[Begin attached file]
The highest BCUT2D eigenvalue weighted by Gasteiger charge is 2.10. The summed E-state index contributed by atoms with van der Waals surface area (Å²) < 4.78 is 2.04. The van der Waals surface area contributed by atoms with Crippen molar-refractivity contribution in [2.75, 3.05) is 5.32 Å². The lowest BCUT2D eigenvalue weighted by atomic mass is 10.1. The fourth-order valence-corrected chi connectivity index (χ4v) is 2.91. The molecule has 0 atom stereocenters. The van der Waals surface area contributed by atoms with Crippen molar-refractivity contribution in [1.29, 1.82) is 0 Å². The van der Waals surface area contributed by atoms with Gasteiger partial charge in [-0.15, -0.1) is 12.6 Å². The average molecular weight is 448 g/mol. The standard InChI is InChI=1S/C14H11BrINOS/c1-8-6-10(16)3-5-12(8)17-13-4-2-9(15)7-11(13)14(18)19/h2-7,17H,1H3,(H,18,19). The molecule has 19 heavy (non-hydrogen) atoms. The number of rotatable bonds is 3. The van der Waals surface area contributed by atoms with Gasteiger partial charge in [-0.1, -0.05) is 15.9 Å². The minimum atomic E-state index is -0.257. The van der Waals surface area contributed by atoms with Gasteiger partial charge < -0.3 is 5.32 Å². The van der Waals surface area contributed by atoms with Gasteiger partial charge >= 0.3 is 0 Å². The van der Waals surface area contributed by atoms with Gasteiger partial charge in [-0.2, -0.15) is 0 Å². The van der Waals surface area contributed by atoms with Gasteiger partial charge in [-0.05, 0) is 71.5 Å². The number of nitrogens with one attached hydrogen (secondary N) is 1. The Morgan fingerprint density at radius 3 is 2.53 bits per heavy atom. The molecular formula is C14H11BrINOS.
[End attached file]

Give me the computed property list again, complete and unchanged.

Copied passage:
The highest BCUT2D eigenvalue weighted by Gasteiger charge is 2.10. The summed E-state index contributed by atoms with van der Waals surface area (Å²) < 4.78 is 2.04. The van der Waals surface area contributed by atoms with Crippen molar-refractivity contribution in [2.75, 3.05) is 5.32 Å². The lowest BCUT2D eigenvalue weighted by atomic mass is 10.1. The fourth-order valence-corrected chi connectivity index (χ4v) is 2.91. The molecule has 0 atom stereocenters. The van der Waals surface area contributed by atoms with Crippen molar-refractivity contribution in [1.29, 1.82) is 0 Å². The van der Waals surface area contributed by atoms with Gasteiger partial charge in [-0.15, -0.1) is 12.6 Å². The average molecular weight is 448 g/mol. The standard InChI is InChI=1S/C14H11BrINOS/c1-8-6-10(16)3-5-12(8)17-13-4-2-9(15)7-11(13)14(18)19/h2-7,17H,1H3,(H,18,19). The molecule has 19 heavy (non-hydrogen) atoms. The number of rotatable bonds is 3. The van der Waals surface area contributed by atoms with Gasteiger partial charge in [-0.1, -0.05) is 15.9 Å². The minimum atomic E-state index is -0.257. The van der Waals surface area contributed by atoms with Gasteiger partial charge < -0.3 is 5.32 Å². The van der Waals surface area contributed by atoms with Gasteiger partial charge >= 0.3 is 0 Å². The van der Waals surface area contributed by atoms with Gasteiger partial charge in [-0.2, -0.15) is 0 Å². The van der Waals surface area contributed by atoms with Gasteiger partial charge in [-0.05, 0) is 71.5 Å². The number of nitrogens with one attached hydrogen (secondary N) is 1. The Morgan fingerprint density at radius 3 is 2.53 bits per heavy atom. The molecular formula is C14H11BrINOS.